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Dynamic manipulation and separation of individual semiconducting and metallic nanowires

Nature Photonics volume 2, pages 8689 (2008) | Download Citation

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Abstract

The synthesis of nanowires has advanced in the past decade to the point where a vast range of insulating, semiconducting and metallic materials1 are available for use in integrated, heterogeneous optoelectronic devices at nanometre scales2. However, a persistent challenge has been the development of a general strategy for the manipulation of individual nanowires with arbitrary composition. Here we report that individual semiconducting and metallic nanowires with diameters below 20 nm are addressable with forces generated by optoelectronic tweezers3. Using 100,000 times less optical power density than optical tweezers, optoelectronic tweezers are capable of transporting individual nanowires with speeds four times greater than the maximum speeds achieved by optical tweezers. A real-time array of silver nanowires is formed using photopatterned virtual electrodes, demonstrating the potential for massively parallel assemblies. Furthermore, optoelectronic tweezers enable the separation of semiconducting and metallic nanowires, suggesting a broad range of applications for the separation and heterogeneous integration of one-dimensional nanoscale materials.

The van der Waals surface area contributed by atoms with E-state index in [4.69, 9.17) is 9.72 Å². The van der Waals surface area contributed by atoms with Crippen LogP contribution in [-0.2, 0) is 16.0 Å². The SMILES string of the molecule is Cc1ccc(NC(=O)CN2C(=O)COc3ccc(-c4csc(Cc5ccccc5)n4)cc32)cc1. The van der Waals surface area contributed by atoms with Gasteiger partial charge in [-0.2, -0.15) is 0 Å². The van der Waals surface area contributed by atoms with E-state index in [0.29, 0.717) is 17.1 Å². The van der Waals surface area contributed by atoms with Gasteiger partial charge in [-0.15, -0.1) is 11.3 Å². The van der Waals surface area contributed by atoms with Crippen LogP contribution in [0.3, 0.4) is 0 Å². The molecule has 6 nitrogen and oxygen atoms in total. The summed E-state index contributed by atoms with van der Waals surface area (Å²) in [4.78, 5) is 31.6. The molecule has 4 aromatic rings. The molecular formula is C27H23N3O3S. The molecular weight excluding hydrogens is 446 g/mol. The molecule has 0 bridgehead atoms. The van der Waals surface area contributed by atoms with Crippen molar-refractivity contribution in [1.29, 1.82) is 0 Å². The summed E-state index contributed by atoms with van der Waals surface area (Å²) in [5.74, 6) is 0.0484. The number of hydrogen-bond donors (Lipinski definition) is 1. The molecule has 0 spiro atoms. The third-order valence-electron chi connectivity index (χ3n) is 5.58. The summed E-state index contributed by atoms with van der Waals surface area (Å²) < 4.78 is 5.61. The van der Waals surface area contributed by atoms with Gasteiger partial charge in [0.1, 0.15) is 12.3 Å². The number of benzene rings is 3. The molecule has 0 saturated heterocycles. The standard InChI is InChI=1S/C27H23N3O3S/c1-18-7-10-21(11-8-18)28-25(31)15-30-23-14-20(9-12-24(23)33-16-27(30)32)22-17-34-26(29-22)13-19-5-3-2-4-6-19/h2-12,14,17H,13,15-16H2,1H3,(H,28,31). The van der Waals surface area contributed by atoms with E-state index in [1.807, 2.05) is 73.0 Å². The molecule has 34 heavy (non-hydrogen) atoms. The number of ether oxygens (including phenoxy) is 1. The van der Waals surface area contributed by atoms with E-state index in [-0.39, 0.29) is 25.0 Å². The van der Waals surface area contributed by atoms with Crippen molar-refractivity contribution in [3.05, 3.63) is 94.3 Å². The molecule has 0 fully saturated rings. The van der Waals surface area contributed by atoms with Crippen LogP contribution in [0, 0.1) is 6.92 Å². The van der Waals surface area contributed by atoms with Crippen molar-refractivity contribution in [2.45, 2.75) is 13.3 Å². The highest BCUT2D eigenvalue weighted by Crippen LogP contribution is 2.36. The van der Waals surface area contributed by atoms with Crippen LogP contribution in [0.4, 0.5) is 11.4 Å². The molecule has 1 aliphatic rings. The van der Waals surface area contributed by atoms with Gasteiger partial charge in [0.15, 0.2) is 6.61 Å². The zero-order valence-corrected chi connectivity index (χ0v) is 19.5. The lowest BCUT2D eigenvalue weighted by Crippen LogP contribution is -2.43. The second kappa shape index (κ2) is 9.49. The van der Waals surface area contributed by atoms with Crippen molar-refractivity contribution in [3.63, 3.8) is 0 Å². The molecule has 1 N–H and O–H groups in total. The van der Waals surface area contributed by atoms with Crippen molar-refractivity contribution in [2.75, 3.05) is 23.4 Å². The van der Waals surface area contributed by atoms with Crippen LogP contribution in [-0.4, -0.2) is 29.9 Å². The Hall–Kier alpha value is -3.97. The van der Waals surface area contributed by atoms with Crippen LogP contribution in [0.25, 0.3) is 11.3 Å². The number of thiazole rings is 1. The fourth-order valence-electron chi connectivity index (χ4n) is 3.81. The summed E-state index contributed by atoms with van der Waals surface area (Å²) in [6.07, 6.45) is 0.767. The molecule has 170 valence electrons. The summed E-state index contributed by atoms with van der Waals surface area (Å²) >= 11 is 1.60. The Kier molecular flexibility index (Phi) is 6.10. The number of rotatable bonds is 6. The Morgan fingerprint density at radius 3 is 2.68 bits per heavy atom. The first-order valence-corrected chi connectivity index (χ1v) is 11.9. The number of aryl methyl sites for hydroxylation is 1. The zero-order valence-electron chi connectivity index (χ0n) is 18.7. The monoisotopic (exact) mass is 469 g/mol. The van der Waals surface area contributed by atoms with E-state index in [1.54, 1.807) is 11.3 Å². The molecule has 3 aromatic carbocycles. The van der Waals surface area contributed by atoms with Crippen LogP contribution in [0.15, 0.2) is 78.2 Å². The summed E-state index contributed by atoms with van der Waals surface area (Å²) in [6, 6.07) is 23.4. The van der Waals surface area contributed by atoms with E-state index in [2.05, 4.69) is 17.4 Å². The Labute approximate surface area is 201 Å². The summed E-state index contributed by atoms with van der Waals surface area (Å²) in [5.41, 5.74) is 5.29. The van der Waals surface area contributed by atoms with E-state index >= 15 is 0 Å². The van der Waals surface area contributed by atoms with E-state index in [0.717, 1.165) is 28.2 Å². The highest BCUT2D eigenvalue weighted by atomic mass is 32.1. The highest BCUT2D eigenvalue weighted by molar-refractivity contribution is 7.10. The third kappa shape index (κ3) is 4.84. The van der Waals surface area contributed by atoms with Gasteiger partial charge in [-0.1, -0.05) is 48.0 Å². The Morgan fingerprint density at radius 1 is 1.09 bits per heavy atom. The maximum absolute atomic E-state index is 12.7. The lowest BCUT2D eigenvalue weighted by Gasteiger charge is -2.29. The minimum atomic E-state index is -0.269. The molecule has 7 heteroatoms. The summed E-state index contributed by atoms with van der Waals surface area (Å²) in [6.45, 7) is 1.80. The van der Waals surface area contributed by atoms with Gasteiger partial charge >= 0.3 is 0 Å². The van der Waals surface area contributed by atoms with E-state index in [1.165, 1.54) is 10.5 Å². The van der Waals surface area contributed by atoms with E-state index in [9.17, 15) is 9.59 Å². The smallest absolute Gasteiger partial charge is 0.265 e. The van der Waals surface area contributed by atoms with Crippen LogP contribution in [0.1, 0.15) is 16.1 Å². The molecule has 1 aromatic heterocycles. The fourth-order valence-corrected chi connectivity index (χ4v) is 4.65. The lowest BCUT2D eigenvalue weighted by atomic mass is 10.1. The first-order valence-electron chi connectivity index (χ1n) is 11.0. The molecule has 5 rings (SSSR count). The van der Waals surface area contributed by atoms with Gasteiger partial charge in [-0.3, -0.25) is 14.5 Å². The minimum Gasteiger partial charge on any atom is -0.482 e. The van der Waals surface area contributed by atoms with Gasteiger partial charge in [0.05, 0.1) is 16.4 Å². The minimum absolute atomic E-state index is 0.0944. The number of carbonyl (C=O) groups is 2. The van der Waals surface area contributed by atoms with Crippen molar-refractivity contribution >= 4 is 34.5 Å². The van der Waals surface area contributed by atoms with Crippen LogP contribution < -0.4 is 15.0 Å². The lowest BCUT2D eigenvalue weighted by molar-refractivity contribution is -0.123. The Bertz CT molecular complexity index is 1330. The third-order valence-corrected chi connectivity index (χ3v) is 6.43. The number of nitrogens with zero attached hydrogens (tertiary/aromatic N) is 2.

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Acknowledgements

This work was supported in part by the National Institutes of Health (NIH) through the NIH Roadmap for Medical Research (Grant no. PN2 EY018228), Defense Advanced Research Project Agency (DARPA) UPR-CONSRT, the Institute for Cell Mimetic Space Exploration (CMISE), the Dreyfus Foundation and the US Department of Energy (P.Y.). P.J.P. and A.T.O. thank the National Science Foundation (NSF) for a graduate research fellowship. Work at the Lawrence Berkeley National Laboratory was supported by the Office of Science, Basic Energy Sciences, Division of Materials Science and Engineering of the US Department of Energy, under contract no. DE-AC02-05CH11231. We thank the National Center for Electron Microscopy for the use of their facilities, A. Javey, R. Yerushalmi, Hsan-Yin Hsu, S. Neale, E. Sun and J. Valley for helpful discussions and suggestions, and also Jiaxing Huang, R. Diaz and E. Garnett for silver and silicon nanowire samples.

Author information

Author notes

    • Arash Jamshidi
    •  & Peter J. Pauzauskie

    These authors contributed equally to this work.

    • Peter J. Pauzauskie

    Present address: Chemistry, Materials, and Life Sciences Directorate, Lawrence Livermore National Laboratory, 7000 East Avenue, L-235, Livermore, California 94551

Affiliations

  1. Department of Electrical Engineering, University of California, Berkeley, California 94720, USA

    • Arash Jamshidi
    • , Aaron T. Ohta
    • , Jeffrey Chou
    •  & Ming C. Wu
  2. Department of Chemistry, University of California, Berkeley, California 94720, USA

    • Peter J. Pauzauskie
    •  & Peidong Yang
  3. Materials Science Division, Lawrence Berkeley National Laboratory, Berkeley, California 94720, USA

    • Peter J. Pauzauskie
    •  & Peidong Yang
  4. Molecular Foundry, Lawrence Berkeley National Laboratory, Berkeley, California 94720, USA

    • P. James Schuck
  5. Department of Mechanical and Aerospace Engineering, University of California, Los Angeles (UCLA), Los Angeles, California 90095, USA

    • Pei-Yu Chiou

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Correspondence to Peidong Yang or Ming C. Wu.

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DOI

https://doi.org/10.1038/nphoton.2007.277

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